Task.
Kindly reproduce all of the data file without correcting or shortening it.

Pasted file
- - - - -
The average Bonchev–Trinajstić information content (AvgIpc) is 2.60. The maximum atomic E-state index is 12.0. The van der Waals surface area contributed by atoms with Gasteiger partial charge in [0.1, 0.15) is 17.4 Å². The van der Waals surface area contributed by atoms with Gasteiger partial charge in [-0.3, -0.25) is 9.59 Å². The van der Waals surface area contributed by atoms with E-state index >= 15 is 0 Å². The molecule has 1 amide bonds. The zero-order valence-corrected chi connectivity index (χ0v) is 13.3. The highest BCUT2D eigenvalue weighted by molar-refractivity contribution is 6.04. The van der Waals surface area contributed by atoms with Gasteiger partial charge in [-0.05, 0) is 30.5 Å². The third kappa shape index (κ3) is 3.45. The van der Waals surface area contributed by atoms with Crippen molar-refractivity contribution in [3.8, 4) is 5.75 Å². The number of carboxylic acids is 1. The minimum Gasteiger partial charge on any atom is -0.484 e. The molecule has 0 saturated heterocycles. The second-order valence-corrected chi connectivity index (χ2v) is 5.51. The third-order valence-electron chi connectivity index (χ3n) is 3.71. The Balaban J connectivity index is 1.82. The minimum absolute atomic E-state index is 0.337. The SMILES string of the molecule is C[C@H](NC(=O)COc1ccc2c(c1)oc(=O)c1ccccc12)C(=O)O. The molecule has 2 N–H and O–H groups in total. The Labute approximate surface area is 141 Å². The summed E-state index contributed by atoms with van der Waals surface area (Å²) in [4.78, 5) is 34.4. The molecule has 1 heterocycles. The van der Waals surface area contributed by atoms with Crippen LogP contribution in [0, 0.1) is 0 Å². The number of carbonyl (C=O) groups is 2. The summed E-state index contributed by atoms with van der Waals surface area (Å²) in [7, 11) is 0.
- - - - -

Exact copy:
The average Bonchev–Trinajstić information content (AvgIpc) is 2.60. The maximum atomic E-state index is 12.0. The van der Waals surface area contributed by atoms with Gasteiger partial charge in [0.1, 0.15) is 17.4 Å². The van der Waals surface area contributed by atoms with Gasteiger partial charge in [-0.3, -0.25) is 9.59 Å². The van der Waals surface area contributed by atoms with E-state index >= 15 is 0 Å². The molecule has 1 amide bonds. The zero-order valence-corrected chi connectivity index (χ0v) is 13.3. The highest BCUT2D eigenvalue weighted by molar-refractivity contribution is 6.04. The van der Waals surface area contributed by atoms with Gasteiger partial charge in [-0.05, 0) is 30.5 Å². The third kappa shape index (κ3) is 3.45. The van der Waals surface area contributed by atoms with Crippen molar-refractivity contribution in [3.8, 4) is 5.75 Å². The number of carboxylic acids is 1. The minimum Gasteiger partial charge on any atom is -0.484 e. The molecule has 0 saturated heterocycles. The second-order valence-corrected chi connectivity index (χ2v) is 5.51. The third-order valence-electron chi connectivity index (χ3n) is 3.71. The Balaban J connectivity index is 1.82. The minimum absolute atomic E-state index is 0.337. The SMILES string of the molecule is C[C@H](NC(=O)COc1ccc2c(c1)oc(=O)c1ccccc12)C(=O)O. The molecule has 2 N–H and O–H groups in total. The Labute approximate surface area is 141 Å². The summed E-state index contributed by atoms with van der Waals surface area (Å²) in [4.78, 5) is 34.4. The molecule has 1 heterocycles. The van der Waals surface area contributed by atoms with Crippen LogP contribution in [0, 0.1) is 0 Å². The number of carbonyl (C=O) groups is 2. The summed E-state index contributed by atoms with van der Waals surface area (Å²) in [7, 11) is 0.